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Higher fees will not make Sydney University a fairer institution – NTEU

NTEU News     |     27 October 2014

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The National Tertiary Education Union has disputed the vice-chancellor’s claims that deregulation will make the University of Sydney a fairer and more open institution.

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Go8 Equity scalesMichael Spence, vice -chancellor of The Sydney University has said that if the government’s higher education policies are passed then his university will be able to use increased student fee income to double the amount it spends on student scholarships from $80m to $160m and increase the number of students eligible for equity based scholarships from 700 to 9,000.

But the National Tertiary Education Union says that the “simple arithmetic” of the new Commonwealth Scholarship scheme does not add up.

Under the Abbott government’s proposed Commonwealth Scholarship Scheme, universities would be required to set aside 20% of increased student fees for disadvantaged student scholarships. The 20% applies to increased fee income above that necessary to offset the 20% cut in funding per student in the government’s higher education legislation currently before the Senate.

According to the NTEU, the latest financial data shows Sydney currently receives about $300m in fee income from Commonwealth supported students. This would need increase by 30% ($90m) just to compensate for cuts to government funding. In order to raise Spence’s $80m for the Commonwealth Scholarship scheme fee income would have to rise by $400m. In other words, total fee income would need to increase from around $300m to about $790m, or about 160%, for the University to fulfil its commitments to doubling the value of scholarships from $80m to $160m.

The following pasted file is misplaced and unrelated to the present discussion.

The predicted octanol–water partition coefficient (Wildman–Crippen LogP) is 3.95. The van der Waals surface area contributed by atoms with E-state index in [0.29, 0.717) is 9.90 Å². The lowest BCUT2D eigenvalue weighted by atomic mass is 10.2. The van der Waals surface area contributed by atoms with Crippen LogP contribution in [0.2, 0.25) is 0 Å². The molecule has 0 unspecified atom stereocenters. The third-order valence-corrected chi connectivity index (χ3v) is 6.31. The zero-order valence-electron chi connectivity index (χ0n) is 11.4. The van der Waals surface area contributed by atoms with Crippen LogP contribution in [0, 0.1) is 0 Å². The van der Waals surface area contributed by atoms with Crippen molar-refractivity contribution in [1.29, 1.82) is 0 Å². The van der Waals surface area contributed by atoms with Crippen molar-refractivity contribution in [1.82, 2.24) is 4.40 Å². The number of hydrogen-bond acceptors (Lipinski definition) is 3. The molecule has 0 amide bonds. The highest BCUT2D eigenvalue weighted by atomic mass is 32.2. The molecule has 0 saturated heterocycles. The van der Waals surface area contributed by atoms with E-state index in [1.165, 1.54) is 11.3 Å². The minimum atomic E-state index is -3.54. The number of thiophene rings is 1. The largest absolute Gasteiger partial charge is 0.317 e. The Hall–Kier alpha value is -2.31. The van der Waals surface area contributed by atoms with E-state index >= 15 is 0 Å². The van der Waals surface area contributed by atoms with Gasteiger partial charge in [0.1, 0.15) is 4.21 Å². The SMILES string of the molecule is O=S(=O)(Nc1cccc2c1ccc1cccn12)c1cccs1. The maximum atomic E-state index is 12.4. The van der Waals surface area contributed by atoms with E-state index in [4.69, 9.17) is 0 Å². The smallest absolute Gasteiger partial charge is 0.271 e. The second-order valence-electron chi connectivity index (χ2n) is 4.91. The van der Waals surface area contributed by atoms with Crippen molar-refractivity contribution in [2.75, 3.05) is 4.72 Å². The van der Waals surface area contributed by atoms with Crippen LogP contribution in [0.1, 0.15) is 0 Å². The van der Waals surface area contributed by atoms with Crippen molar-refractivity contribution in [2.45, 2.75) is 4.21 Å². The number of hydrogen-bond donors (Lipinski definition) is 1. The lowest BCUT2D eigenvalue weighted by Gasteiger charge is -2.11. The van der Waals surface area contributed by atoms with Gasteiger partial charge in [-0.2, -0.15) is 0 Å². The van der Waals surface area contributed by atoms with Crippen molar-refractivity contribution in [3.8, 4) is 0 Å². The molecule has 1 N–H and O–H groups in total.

Given that the average Commonwealth supported student contribution is in the order of $8,000, the NTEU calculates  this would mean that the average student fee would have to increase to about $20,800 or on average by $12,800 per student.

 However, if Sydney University wants to give a scholarship to one third (about 9,000) of its students, then the average value of each scholarship funded from the fee increase is about $8,900 per student.

That is, on average all students will be worse off. For the two thirds of students who do not receive a scholarship, they will be paying $12,800 on average more than they are under the current arrangements. And for students in receipt of a scholarship, they will be on average $3,400 worse off than they are now.

The NTEU has published an analysis which it says shows the design of the scholarship scheme is structurally flawed because universities with the highest proportion of disadvantaged students cannot offer the same value or number of scholarships as universities with lower numbers of disadvantaged students.

See
The simple arithmetic of inequity 

 

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